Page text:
Bigger Troubles for Indian Micro Credit

More than six months after the Indian state government of Andhra Pradesh passed a law seeking to reform money-gouging microfinance institutions which had driven scores of the poor to suicide, the cure appears almost worse than the disease.

Defaults are mounting for the micro-lenders in Andhra Pradesh, a state that produced as much as a quarter of India’s US$5.1 billion microfinance industry. The loan recovery rate has fallen to as low as 15 to 20 percent since the state pushed through the reforms. Many borrowers even with the best repayment history have started to walk away from their loans because of the lack of accountability. In the first half of the current fiscal year, microfinance loans nosedived from US$1.1 billion to as low as US$1.9 million.

The microfinance institutions are now finding it difficult to meet the terms imposed by banks to restructure their own loans, furthering distressing the institutions, which are in desperate need of capital. The micro lenders, which offer tiny loans to poor farmers, shopkeepers and other small businessmen, borrow money from the commercial banks at 11-14 percent and lend at 25-30 percent.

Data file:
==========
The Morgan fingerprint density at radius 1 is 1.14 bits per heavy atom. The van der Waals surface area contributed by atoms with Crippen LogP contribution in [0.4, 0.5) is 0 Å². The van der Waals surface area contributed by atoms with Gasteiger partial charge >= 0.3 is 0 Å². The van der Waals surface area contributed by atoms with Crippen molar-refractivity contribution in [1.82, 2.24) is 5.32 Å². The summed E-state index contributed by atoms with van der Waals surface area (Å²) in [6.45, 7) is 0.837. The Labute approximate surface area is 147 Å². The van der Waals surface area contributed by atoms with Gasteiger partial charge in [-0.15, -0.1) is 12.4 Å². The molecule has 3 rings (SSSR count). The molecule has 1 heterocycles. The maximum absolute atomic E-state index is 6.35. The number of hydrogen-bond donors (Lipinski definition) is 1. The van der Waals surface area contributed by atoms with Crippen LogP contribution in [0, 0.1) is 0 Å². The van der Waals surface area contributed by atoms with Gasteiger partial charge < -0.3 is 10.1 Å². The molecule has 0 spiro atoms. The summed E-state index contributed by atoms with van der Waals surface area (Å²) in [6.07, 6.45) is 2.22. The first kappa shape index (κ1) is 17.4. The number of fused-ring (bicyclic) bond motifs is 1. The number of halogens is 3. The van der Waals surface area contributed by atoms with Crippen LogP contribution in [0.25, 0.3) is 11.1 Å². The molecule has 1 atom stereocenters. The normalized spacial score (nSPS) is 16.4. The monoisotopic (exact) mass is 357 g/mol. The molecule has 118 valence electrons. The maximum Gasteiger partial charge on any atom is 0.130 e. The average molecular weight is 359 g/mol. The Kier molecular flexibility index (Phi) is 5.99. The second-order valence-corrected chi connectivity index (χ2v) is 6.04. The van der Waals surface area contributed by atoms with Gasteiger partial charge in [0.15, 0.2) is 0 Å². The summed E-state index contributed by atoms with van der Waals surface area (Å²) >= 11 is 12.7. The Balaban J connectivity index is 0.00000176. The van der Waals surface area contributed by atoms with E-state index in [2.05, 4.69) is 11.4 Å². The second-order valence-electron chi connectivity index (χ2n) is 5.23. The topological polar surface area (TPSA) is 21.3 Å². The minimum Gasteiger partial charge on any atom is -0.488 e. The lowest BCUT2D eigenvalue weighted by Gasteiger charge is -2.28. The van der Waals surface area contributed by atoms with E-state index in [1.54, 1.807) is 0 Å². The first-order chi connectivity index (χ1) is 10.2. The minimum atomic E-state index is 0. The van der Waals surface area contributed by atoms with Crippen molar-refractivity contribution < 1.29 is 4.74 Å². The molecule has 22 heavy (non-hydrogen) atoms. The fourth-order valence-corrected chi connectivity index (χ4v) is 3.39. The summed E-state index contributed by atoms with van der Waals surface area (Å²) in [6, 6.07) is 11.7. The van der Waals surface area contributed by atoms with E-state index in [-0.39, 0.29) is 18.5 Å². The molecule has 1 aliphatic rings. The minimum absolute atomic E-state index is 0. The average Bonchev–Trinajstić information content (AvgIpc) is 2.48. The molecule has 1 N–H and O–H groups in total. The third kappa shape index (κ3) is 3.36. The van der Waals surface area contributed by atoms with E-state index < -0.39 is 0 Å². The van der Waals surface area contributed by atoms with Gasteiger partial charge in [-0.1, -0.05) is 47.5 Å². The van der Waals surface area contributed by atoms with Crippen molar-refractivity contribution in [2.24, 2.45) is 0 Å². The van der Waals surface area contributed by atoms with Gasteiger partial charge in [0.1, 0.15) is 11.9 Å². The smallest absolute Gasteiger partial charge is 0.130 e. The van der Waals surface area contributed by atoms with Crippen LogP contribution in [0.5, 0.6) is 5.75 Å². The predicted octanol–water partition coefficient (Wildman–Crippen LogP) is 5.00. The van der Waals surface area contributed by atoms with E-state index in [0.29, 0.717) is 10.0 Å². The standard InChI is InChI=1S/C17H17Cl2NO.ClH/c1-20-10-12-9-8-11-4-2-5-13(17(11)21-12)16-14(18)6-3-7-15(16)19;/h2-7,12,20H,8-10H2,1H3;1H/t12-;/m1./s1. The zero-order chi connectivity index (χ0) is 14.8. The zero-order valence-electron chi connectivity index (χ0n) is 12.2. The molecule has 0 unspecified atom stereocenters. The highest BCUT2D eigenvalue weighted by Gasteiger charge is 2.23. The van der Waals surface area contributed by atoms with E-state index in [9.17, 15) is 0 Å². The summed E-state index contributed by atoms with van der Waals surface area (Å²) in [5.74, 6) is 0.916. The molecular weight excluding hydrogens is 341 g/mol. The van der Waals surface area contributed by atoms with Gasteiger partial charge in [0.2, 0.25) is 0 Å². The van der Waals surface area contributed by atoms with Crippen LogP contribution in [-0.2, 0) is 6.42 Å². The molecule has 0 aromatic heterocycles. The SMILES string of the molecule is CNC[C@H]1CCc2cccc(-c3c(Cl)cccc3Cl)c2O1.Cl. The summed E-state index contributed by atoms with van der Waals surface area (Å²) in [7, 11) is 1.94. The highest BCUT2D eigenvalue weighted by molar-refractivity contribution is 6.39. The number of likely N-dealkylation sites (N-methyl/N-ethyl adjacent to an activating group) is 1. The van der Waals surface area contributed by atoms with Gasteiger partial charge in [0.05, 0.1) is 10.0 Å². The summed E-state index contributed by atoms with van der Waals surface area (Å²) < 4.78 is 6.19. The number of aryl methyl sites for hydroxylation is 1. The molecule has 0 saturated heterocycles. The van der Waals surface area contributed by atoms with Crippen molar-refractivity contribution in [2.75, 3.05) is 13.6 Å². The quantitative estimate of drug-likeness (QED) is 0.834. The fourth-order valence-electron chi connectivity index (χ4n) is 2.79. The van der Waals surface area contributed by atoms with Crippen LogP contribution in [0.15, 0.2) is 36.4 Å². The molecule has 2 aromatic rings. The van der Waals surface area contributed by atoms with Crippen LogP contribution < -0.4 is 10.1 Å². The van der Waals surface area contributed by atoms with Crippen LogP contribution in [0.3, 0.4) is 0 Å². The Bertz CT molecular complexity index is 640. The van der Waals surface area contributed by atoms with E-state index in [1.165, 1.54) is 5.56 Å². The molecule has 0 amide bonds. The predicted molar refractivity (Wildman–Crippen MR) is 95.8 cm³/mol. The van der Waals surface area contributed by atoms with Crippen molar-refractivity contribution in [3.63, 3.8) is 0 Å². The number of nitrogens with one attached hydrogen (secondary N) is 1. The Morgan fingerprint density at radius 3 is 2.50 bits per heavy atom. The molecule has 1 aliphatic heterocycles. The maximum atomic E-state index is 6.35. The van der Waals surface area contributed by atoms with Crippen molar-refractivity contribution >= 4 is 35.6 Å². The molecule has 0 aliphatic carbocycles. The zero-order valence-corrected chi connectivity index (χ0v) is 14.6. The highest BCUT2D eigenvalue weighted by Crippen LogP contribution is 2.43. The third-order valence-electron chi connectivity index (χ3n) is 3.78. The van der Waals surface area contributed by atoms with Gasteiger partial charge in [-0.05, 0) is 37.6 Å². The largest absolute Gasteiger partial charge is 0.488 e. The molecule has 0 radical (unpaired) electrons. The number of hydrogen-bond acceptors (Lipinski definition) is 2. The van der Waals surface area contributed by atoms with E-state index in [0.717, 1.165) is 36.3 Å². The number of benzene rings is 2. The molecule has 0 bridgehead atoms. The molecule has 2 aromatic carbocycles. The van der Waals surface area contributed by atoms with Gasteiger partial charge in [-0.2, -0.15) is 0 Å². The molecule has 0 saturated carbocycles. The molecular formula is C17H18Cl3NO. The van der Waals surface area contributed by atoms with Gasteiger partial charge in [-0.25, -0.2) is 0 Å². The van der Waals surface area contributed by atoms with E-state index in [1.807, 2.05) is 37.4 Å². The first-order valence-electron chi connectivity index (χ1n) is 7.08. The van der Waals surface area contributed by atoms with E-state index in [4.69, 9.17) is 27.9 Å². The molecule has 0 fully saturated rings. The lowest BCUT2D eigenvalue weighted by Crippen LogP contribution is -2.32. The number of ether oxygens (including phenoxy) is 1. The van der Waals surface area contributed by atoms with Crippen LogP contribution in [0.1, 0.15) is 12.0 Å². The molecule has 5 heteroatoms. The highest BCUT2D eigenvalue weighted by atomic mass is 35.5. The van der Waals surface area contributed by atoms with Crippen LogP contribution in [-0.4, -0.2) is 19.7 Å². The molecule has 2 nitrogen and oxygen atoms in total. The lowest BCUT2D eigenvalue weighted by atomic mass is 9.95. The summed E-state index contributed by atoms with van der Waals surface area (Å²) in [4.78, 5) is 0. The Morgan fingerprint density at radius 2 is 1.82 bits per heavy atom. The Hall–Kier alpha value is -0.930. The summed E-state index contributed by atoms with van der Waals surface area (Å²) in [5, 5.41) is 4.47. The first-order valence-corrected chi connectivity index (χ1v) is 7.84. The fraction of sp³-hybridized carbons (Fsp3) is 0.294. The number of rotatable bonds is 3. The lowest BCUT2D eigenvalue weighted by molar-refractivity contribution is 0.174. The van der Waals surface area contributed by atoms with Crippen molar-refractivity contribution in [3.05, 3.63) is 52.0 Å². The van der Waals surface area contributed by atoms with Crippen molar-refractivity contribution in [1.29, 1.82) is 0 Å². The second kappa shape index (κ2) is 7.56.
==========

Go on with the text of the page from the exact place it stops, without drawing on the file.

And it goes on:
Microlending has spread across 85,000 villages and 30 million Indian households. Andhra Pradesh led the country with millions of Telugu women taking loans. The borrowers theoretically improve their economic condition, leading to social empowerment.

The Reserve Bank of India recently announced national rules designed to regulate micro finance as a separate sector. The policymaking institution has ordered the micro lenders to fix interest rates below 26 percent. The guidelines also stipulate that collateral-free micro loans should be for rural people with an annual income of not more than Rs 60,000 and that the loan amount must exceed Rs 35,000 in the first lending cycle.

It also emphasized that household debt should not exceed Rs 50,000. The RBI governor D. Subba Rao insisted that the banks offer loans to microfinance institutions as a priority lending sector lending. The micro lenders would collect repayments from the borrowers by weekly, fortnightly or monthly installments according to their capacity and choice. Whether these regulations will dry up the lending industry nationwide, as it did in Andhra Pradesh, remains to be seen.